Here are some tips to help you be prepared before, during and after a storm:
Charge your cell phone before the storm — and anything else that needs to be charged.
Build an emergency kit, including enough food and water to last for at least 72 hours. Include any medications that might be needed.
Plan now for how you and other family members will contact each other if a storm hits.
Stock food, water and medication for family pets.
Include a battery operated radio, batteries and flashlights in your emergency kit.
Turn your air conditioning down to cool your house. If you keep the doors and windows closed after the storm you can keep your house relatively cool for about 48 hours after the storm.
Fill bathtubs and sinks with water for washing and flushing toilets.
Leave a porch light switched on so that utility crews will be able to determine immediately the success of specific repairs.
If severe weather is in your area:
Listen to the TV or radio for information.
Secure your home and bring outdoor objects indoors.
Avoid using the phone, except for serious emergencies.
If you are unable to evacuate during a storm:
Stay indoors and away from windows and glass doors.
Take refuge in a small interior room, closet or hallway on the lowest level.
Don’t be fooled if there is a lull. It could be the eye of the storm and winds could pick up again.
If your power is off, turn off large appliances and air conditioners and wait 10 to 15 minutes after power has been restored before turning them back on.
Keep freezer doors closed and sealed. Well-filled freezers keep most foods frozen two to three days if the door is kept closed.
Continue listening to local news for the latest updates.
Stay alert for extended rainfall and subsequent flooding even after the hurricane or tropical storm has ended.
If evacuated, return home only when officials have said it is safe.
Drive only if necessary. Avoid downed lines, flooded roads and washed out bridges.
Keep away from loose or dangling power lines. Any power line could be 'hot', or energized. You can’t tell by just looking. Report them immediately to Mississippi Power at 1.800.532.1502.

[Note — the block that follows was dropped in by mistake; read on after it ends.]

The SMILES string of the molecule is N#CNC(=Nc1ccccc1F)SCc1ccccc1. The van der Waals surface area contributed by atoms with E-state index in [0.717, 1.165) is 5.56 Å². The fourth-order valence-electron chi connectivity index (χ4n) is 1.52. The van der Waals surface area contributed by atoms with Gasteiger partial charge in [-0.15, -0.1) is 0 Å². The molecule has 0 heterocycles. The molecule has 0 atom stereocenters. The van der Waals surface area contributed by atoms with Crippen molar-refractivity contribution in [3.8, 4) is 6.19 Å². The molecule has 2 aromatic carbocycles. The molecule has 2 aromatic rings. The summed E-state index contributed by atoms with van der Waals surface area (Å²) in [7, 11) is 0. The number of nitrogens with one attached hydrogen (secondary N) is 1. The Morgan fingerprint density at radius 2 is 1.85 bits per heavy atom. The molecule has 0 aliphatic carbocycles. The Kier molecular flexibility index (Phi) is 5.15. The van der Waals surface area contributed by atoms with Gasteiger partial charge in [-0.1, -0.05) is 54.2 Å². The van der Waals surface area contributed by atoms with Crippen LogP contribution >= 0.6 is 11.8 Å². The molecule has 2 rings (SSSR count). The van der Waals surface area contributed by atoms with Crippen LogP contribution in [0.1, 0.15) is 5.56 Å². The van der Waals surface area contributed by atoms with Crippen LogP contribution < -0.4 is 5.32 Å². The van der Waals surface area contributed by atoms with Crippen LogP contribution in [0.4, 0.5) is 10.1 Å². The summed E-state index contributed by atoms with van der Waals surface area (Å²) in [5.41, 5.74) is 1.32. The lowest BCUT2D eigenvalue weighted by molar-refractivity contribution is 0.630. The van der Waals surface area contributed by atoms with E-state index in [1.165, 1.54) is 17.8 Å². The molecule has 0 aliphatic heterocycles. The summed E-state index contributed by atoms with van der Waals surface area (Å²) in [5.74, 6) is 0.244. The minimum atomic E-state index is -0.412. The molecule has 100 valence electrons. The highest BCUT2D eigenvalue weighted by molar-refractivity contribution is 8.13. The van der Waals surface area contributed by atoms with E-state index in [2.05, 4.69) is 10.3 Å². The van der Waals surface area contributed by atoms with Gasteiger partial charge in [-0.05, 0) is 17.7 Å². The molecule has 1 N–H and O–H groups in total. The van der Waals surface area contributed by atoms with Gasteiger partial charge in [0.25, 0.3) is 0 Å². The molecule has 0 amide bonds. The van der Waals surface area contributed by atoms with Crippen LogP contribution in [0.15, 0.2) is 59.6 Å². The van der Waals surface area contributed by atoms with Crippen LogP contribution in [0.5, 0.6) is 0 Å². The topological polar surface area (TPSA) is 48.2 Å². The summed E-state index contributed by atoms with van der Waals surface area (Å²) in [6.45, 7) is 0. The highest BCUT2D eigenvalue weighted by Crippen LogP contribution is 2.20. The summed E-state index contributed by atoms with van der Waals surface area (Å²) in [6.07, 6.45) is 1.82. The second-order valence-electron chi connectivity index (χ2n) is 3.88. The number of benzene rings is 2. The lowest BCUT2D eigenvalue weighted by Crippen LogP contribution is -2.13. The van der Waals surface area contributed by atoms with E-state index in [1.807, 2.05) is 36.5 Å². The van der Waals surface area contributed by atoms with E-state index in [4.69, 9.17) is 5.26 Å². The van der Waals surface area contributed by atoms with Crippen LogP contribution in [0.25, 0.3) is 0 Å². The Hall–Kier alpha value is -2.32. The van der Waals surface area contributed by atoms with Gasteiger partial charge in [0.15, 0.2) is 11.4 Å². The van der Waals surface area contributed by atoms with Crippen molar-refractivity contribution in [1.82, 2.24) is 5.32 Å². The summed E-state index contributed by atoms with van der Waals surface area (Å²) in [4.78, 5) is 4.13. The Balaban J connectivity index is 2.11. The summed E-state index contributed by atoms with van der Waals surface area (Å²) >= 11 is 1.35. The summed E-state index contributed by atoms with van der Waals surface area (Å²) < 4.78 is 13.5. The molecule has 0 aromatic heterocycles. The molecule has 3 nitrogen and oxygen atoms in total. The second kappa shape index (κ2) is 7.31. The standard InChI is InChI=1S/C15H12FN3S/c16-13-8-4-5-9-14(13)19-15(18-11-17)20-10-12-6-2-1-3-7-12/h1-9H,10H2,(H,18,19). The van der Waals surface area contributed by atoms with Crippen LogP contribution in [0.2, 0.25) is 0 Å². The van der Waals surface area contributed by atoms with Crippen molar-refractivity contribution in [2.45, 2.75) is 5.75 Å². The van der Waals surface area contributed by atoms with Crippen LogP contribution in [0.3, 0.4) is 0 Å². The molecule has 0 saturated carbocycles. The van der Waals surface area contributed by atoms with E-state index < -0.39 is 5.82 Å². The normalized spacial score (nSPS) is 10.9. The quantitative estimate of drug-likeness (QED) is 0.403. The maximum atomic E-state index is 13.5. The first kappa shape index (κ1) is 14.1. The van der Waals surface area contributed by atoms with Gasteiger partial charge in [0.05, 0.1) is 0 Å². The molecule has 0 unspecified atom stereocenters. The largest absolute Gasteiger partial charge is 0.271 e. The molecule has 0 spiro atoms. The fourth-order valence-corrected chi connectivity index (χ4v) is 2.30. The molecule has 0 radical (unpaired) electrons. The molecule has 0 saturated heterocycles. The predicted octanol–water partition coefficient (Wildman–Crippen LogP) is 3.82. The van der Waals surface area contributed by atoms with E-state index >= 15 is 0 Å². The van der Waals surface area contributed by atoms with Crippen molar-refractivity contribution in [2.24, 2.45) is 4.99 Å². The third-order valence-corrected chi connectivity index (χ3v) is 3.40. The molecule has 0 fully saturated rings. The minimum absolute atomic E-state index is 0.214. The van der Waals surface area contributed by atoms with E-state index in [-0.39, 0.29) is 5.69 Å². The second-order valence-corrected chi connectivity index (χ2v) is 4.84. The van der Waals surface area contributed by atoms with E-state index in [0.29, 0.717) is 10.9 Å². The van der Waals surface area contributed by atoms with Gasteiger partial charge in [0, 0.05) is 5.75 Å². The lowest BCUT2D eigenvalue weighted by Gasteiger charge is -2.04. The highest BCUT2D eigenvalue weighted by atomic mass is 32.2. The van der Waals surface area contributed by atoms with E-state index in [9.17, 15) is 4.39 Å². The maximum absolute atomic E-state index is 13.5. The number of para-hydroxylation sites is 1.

Don’t attempt to repair the electrical system or pull tree limbs off lines. Let our trained work crews perform this potentially dangerous work.
Other tips on how to:
The better prepared you are, the better you can deal with a storm and maintain comfort after it passes. To prepare for an approaching hurricane and help you and your family cope in the following days, complete a Family Hurricane Plan.
Family Hurricane Plan
In the plan, you should decide:
When the family should evacuate. Regardless of your decision, obey all evacuation orders from local officials.
Where you'll go. Map alternate routes in case a mass evacuation clogs your main evacuation route.
What you'll do with family pets.
Where you'll store boats or recreational vehicles.
Which relatives you'll notify and when.
What you'll do to protect important family papers and keepsakes.
Where family members will gather after the hurricane passes if they're not able to be together before it hits.
You'll also want to locate all emergency shelters. This will be vital if you decide to leave at the last minute.
Determine which pre-storm duty each family member will handle. For example, will Dad put plywood on the windows while Mom takes the dog to the kennel for boarding? If you are a single parent who might need help getting ready as a storm approaches, it would be a good idea to coordinate your plan with a family member or neighbor.
If you have elderly family members or friends who live alone, keep them in mind when you're getting your Family Hurricane Plan ready.
Work with your family on the plan
Make sure everyone understands your Family Hurricane Plan once it's complete. Then, set aside a weekend in May each year for family hurricane planning and preparation. Use the weekend to review the family's plan and gather storm supplies. Your supplies should be enough to get each family member through about three days without electricity or running water.
To help you get started, here's a list of what you should include:
Canned goods and non-perishable foods that don't require cooking, such as:
Canned meats and fishes
Canned soups and puddings
Canned fruits and vegetables
Canned fruit juices
Peanut butter and jelly
Baby formula and food
Coffee and tea (instant)
Prescription medicine — two-week supply
Manual can opener
Disposable plates, cups and utensils
Water purification tablets — halazone